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About East Oregonian : E.O. (Pendleton, OR) 1888-current | View Entire Issue (Dec. 13, 1920)
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. SECTION TOO
PAGES 7 TO 10
PAGES 7 TO 10
DAILY EAST OREGOMIAN, PENDLETON, OREGON. MONDAY EVENING, DECEMBER 13, 1920.
TENTATIVE DRAFT OF
FOR BASEBALL READY
Treaties Between Two Major
Leagues and Between Major
and Minor Bodies Submitted
to be Ratified Shortly.
NEW TORK. Dec. 13. (A.( P.)
The tentative draft of the propound
new notional baseball agreement
which li to be the government of th
sport, wan accepted Hunday by the
major and minor league committee
w hich have been working on the docu
ment the hut two duys. The agree
ment wit drafted by Judge Kenemiw
Mountain' Lanriis, Ooorge Wharton
Pepper of Philadelphia; John Conway
Toole of New York, and J. C, Jones of
Bt. Loula. -
The committee submitted two ten
tative agreements, one between the
National and American Leagues, and
tha other between the two major lea
' gue and the National Association of
Professional Baseball leagues, the
tnlnor league organisation.
Action on the agreement between
th two major league -will be taken
at their annuat meetings that of the
National league here on Tuesday and
the American teague at Chicago Fri
day. Tha agreement between the ma
jor league and the minor league aaso
elation will be acted upon In a referen
dum and will be submitted to each of
the twenty oeven leagues.
- Katifkmtkra Meeting; Next Month
Tha latter will hold a meeting at
Chicago on January 10 to take final
action as an association and on Jan
nary lj there will be a Joint ratifica
tion meeting In Chicago to be parti
cipated in by the National and Amer
lean leagues and the National assocla.
Tha most Important controversial
point In the proponed agreement be
tween the major leagues and the mln
ors was the relating to the drafting of
players from one league by another of
The point was not definitely settled
y the committee because of the
Known opposition of the
OUT OF DRY LAND IN ONtTJUMP
GAME CHRiSTMAS DAYi
tba i iT -i,h?Pr0? '? nd ' lhe ehoeo- -'"- ""a to the land of th. rlckey and
in! ?f XI ulep,w,th ,-ed ' "- Penger traveling on this monuter seaplane, F-B-l I "
tXT!K,nWXMKf' h8Te " qulck between" Tani 'and)
coMrtJe VZ?mM3LMmnHA upholstered i:ke a mlirilre. limousine at ha. all the
" T . " " sapacu ioaa oi mirsty souls Havana bound and
w ucauBLurj, .
University of Hawaii Flays 1 1 j
From University of Nevada; :
Kanakas Have Heavy Line:
and Light Backfield.
HONOLULU, T. H., I)ec. 13. (A. J
P.) Honolulu will have Its first "big i
Kiime" of football here Christmas Day,
when the University of Hawaii eleven !
meets the University of Nevada team, I
said to he an organization of fighters
with a good record for the 1920 season.
Coach "Howdy" Kllot of the Hawaii
an school Is planning to send into the
came a team with a husky line, ave
raging about 170 pounds In weight,
Mipportcd by a light but fast harkfleld.
Forward - passe probaffly will be iiw'cl '
a great deal by the local 'eleVen on' the
The Hawaii lineup probably will be:
Kanahele and Tarlton, ends; Molt-
Hmilh and Kanchana, tackles; hyd
rate and Jaeobson,. guards; Kinx, cen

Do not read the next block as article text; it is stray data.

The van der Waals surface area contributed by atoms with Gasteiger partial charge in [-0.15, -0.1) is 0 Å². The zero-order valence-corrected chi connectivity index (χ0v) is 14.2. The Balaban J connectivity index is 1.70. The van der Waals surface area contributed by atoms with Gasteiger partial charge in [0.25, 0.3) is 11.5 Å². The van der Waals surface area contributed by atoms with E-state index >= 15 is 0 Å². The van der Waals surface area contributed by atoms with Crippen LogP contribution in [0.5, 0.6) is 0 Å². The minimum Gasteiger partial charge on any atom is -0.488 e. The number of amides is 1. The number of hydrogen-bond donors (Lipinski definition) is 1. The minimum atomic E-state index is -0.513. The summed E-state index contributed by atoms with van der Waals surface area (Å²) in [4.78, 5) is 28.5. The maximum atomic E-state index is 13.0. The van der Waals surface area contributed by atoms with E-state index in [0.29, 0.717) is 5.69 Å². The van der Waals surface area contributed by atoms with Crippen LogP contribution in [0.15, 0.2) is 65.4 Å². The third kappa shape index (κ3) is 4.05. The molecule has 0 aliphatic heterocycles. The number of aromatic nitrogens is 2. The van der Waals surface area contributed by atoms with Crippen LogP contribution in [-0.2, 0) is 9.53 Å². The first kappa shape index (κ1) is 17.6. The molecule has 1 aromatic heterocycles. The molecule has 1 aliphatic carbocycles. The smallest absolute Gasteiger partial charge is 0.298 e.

ter; Spencer, quarterback; Thompson
and Lambert, halfback and Hearle,
Tarleton is from Alameda, Col. and
Spencer registers from Ashland, Ore
gon. The other members of the team
are from Hawaiian island points.
Down Conies the Price
Compare these with prices you have been payinp; and
then come to this store and look them over. Our prices
are the lowest.
Men's $4.00 Work Pants ............v. ..$2.43
Men's $5.00 Work Pants :. J.......:.....;....... $3.45
Men's $5.50 Work pants .. $3.9?
Men's $7.50 Work Pants, extra heavy $4.50
Men's $6.50 Dress Pants ........x.. t.. ......$4.50
Men's $8.50 Dress Pants ......., .-J.'..!.;..'... $6.50
Men's $10.00 Dres3 Pants 47.50
Men's $400 Heavy Khaki Pants .$2.45
renV$40 Heavy-Whip Cord Pants $2.95
Boy's $5.00.Blue Serge Long Pants'. $3.45
Association and the Internatlomil lea
gue to the restoration of the draft.
Want Draft I'rlit ;.MM
The American Association and the
International League, It is said, would
have no objection to a draft provision
if the price for players so taken by
lhe major league clulis Is fixed at $..
uOO. It is understood the major lea
gues are willing to make the price
In order to make progress toward
tne completion of the new national
agreement, the Joint committee ac
cepted a provision that the draft he
American optional. The clause would permit the
QUALITY SERVICE SANITATION 1
Buy a Barrel of
Save yourself some money ; save the farmer some
ffrief. The pric will never be lower and while a bar
rel may last for" a long time, you are saving money'
just that much longer.
Pendleton Trading Co.
I Phon. 455
"If It's on the Market We Have It" ,
drafting of players by the major lea
sues only from those lower leagues
bat favor such operation, but any
Minor league that rejects the prnposl.
ton will not be permltteed to draft
nlaven: from leagifes of lower classl
'Iciilon. Th'iis. If the American Asso.
elation and the International Leagus
?oi tinned (heir opposition to the draf.,
hy will be prohibited from drafting
Players from the leagues of lower class
that adopt the provision and the two
C:'n, A A circuits then would be re
stricted to obtaining new players by
ou'rlaht purchase or by developing
players not connected with organlred
BURNETT IS RE-ELECTED
'ELEVEN HAS AMASSED
375 POINTS THIS FALL
NEVADA ELEVEN SIS
EVERETT. Wash.. Dec. 13. (A. P.)
Everett's undefeated high school
football team, which plays the Long
Beach, Cal. high eleven in that city
December 17, this year scored 3.5
.jomta to its opponents' 7.
The Long lieach game will be ad
vertised, "for the high school cham-
REXO, Xev. Dec. 13. (A. p.)
Eighteen University of Nevada foot
oall players leave' here next Tuesday
lor San Francisco where on the fol
lowing day they will board the Matson
liner Maui for Honolulu to play the
University of Hawaii Christmas Day.
P. O. Courtwright, head coach, will
have charge of the squad.
If the Christmas game results In a
l TACO.MA, Dec. 13. (A. P.)Louls
H. Hurnett of Tacoma was re-elected
! president of the Pacific International
League at the annual winter meeting
j held here Sunday. II. ' I". Drown of
Vancouver. H. C, was nguin tendered
jlhe position of vice president and John
i Si Ilarnes will remain the secretary of